Laurie's follow-up release, the novelty song I Love Onions, was only played on Big L for two weeks, (having been chosen as Kenny Everett's climber last week). It was also being played as a Radio City Chart Chaser (see link at bottom of this page). However, as a 'turntable hit' it is as well-remembered by Big L fans as many of the big-sellers. Laurie had covered a US chart entry by Susan Christie whose version of I Love Onions only hit #63 in the US, but it climbed to #6 in the Canadian charts in July 66. In Australia, Jacki Weaver (right) sang the song on the music show Bandstand.

Information on both Laurie and Susan Christie, is scant. Some sources claim Susan was the sister of Lightning Strikes singer, Lou, but it seems unlikely, as her name does not appear to be referenced on his official website. I Love Onions seems to have been Susan's only release, while Laurie recorded only the two singles mentioned.

I Love Onions penned by Donald Cochrane & John Hill featured on a popular regional US Children's TV programme about railway engineer Casey Jones, called Lunch With Casey. However, it is not clear whether the song had featured on the show, prompting a demand for its release, or whether I Love Onions was picked for the kids' show because it was already popular.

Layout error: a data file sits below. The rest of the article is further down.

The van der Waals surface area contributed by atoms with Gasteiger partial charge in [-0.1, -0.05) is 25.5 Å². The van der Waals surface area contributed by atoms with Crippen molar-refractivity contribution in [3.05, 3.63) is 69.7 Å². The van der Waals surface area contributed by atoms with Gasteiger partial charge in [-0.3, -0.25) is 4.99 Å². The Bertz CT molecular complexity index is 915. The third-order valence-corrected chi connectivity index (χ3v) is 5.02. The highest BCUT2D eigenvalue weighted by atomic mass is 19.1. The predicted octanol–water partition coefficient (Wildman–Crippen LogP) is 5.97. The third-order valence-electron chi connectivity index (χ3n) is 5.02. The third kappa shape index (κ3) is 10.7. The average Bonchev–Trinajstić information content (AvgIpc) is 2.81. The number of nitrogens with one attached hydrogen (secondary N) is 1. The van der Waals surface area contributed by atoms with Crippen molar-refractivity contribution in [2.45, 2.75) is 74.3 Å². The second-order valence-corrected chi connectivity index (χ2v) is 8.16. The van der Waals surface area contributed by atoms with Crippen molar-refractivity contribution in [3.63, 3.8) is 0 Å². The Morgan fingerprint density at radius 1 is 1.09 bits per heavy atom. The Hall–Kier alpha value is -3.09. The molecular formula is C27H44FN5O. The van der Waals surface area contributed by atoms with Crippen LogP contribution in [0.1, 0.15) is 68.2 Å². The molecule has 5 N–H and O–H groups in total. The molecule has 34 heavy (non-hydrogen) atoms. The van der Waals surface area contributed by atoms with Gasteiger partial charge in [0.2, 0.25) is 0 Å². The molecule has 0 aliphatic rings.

Out Of Time Chris Farlowe Immediate IM 035

The Roman Emperor picked a huge hit for his birthday week climber – Chris Farlowe's Jagger and Richards-penned release was destined for #1. On shore on June 19th, Mark Roman appeared alongside Chris Farlowe, Tom Jones, The Small Faces (with their eponymous LP chosen as the current Big L Album of the Week), David Garrick, and the Walker Brothers at the first Radio London Trophy Meeting held at the Brands Hatch motor racing track. The Walkers were there to present the winner's trophy, which went to Peter Gethin. Peter (who died in 2011) went on to great success in the world of motor racing. According to his biography, he "first came to notice in British Formula 3 in 1968 and in 1969 he moved to British Formula 5000 with Church Farm Racing". He continued to be involved with motorsport for most of his life and in 2003, "was linked to a bid to buy Brands Hatch".

Also in attendance at the circuit were Keith Skues, Duncan Johnson and Mike Lennox. Not surprisingly, pop personalities and motorsport proved to be strange bedfellows and racing had to be suspended twice, when fans of both the stars and the star DJs invaded the track!

Aboard the Galaxy
According to my diary, Monday, June 20th was designated Kenny Everett Orange Juice Day. I also noted that Dave Dennis and Kenny Everett were "having a riot at about 8.45." Unfortunately, I added no further enlightenment about either of these events!